When the news of this challenge spread around I heard many times that it was impossible, especially since many people stated that their mortgages were that amount alone. I understand that in many areas of the country that this challenge would be impossible. We live in the Midwest where the cost of living is low. Our mortgage is just $461 a month. When added all up, our fixed expenses (mortgage, electric, gas, phone, life insurance) are around $850 a month. Which means that we could attempt this challenge and possibly succeed!
Why did I decide to do a challenge such as this? I wanted to see just how low my family of five (plus three dogs and two cats) could go. It may prove helpful in the future if we have a lot of unexpected expenses…we will know how and where to cut back to meet those extra needs. I also wanted to point out that my goal as a stay-at-home mother raising a family of five on a fairly small budget (more than $1,200 monthly, thankfully!) could not only live within our means, but rather, live below our means. I want to prove that it is possible to live on a small income and yet not live paycheck to paycheck, even with a larger family. In this economy, many people are loosing their jobs or getting their hours/pay cut. I also wanted to walk a mile in their shoes. They don’t have a choice on how much to live on a month. Some families are trying to get by on less than $1,200 a month. Others make enough money to survive but spend so wildly that they are living beyond their means and don’t know where to begin to cut corners. I wanted my challenge to bring awareness to both those facts.
I also wanted to discern, for myself, between our needs verses our wants. What does a family in America need to survive and how much more do we spend on wants each month?
When all is said and done, we came in at $175.78 over budget. That means that this family of five was able to live off $1,375.78 for the month of June.
Could our family had survived off $1,200 for the month? Yes. Looking back, we could have cut out the $30 some odd dollars we spent on fast food. I could have cut out all treats and extras at the grocery store. I could have not made as many grocery store runs and saved money with more organized shopping. I could have not bought the throw pillows for the couch and the small rug for the kitchen.
$1,375.78 isn’t a bad number though. As a matter of fact, I am proud that we were able to get so low in the first month of trying. We were able to accomplish this by not eating out much except for a couple times, one occasion being a birthday and the other times just picking up sandwiches instead of whole meals. The rest of our food was prepared at home.
We saved money by not going out of town often. It saved gas and unnecessary expenses. We took advantage of local free events (Bible camps, library programs, parks) instead of paying for activates. We celebrated a birthday on the cheap, spending less than $40 for the presents, cake, and food. Father’s Day was creative as I pulled a gift out of the gift closet for my hubby and made him a nice steak dinner (all for under $15) and made my own father a double batch of his all time favorite cookies. Special days don’t have to end up costing a fortune. It seriously is the thought that counts.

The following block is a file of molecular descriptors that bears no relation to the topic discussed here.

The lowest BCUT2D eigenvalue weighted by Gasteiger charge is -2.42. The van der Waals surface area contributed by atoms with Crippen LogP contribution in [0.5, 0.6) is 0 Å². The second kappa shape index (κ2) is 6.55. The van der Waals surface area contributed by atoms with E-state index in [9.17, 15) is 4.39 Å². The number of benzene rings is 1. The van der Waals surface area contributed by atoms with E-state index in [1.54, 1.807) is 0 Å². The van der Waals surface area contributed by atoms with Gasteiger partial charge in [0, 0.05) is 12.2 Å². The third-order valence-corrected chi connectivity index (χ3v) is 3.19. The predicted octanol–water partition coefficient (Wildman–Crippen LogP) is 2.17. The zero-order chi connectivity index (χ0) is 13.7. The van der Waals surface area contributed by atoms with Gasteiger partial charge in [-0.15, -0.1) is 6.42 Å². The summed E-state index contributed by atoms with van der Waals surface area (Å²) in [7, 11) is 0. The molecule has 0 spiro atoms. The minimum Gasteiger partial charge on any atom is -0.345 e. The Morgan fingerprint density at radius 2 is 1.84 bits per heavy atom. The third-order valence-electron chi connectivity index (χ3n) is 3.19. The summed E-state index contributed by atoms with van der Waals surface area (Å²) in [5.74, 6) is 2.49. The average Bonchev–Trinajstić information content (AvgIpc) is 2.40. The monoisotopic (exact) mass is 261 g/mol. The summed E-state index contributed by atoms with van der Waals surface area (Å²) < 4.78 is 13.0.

Had I known in advance about my challenge I could have saved more by reducing our electric use in May to have a smaller bill this month. Had this challenge been later this summer our grocery bills would have been less due to our garden produce. This challenge made me look at every way we spend money and see little changes that could add up to big change (pun intended).
Could this challenge work for us every month? No. $1,200 leaves little room for any extras…such as underwear or other basics that need to be purchased a few times a year. I also chose a month to do this experiment when our city bill (water, sewer, garbage) was not due. Our city bill comes every other month and averages $140. We didn’t have to pay our car insurance this month either as we pay it bi-yearly. Those two expenses would have made this challenge impossible. Winter in the Midwest would also make a challenge such as this impossible as there are heating costs which bring our expenses up even higher.
We now know what we are capable of if needed though. We know where to cut corners and what our low number could be. It may never be $1,200 but $1,300 looks possible. As a matter of fact, I will be attempting this challenge once again in August to see if I can take what I learned this month and meet the challenge then. July will find me working on a healthy eating $400 grocery budget challenge.
For those few readers who attempted this challenge along with me, how did you do? Please update us of your progress in the comments below.
Any questions about this challenge can also be asked below and will be answered in a Q&A post.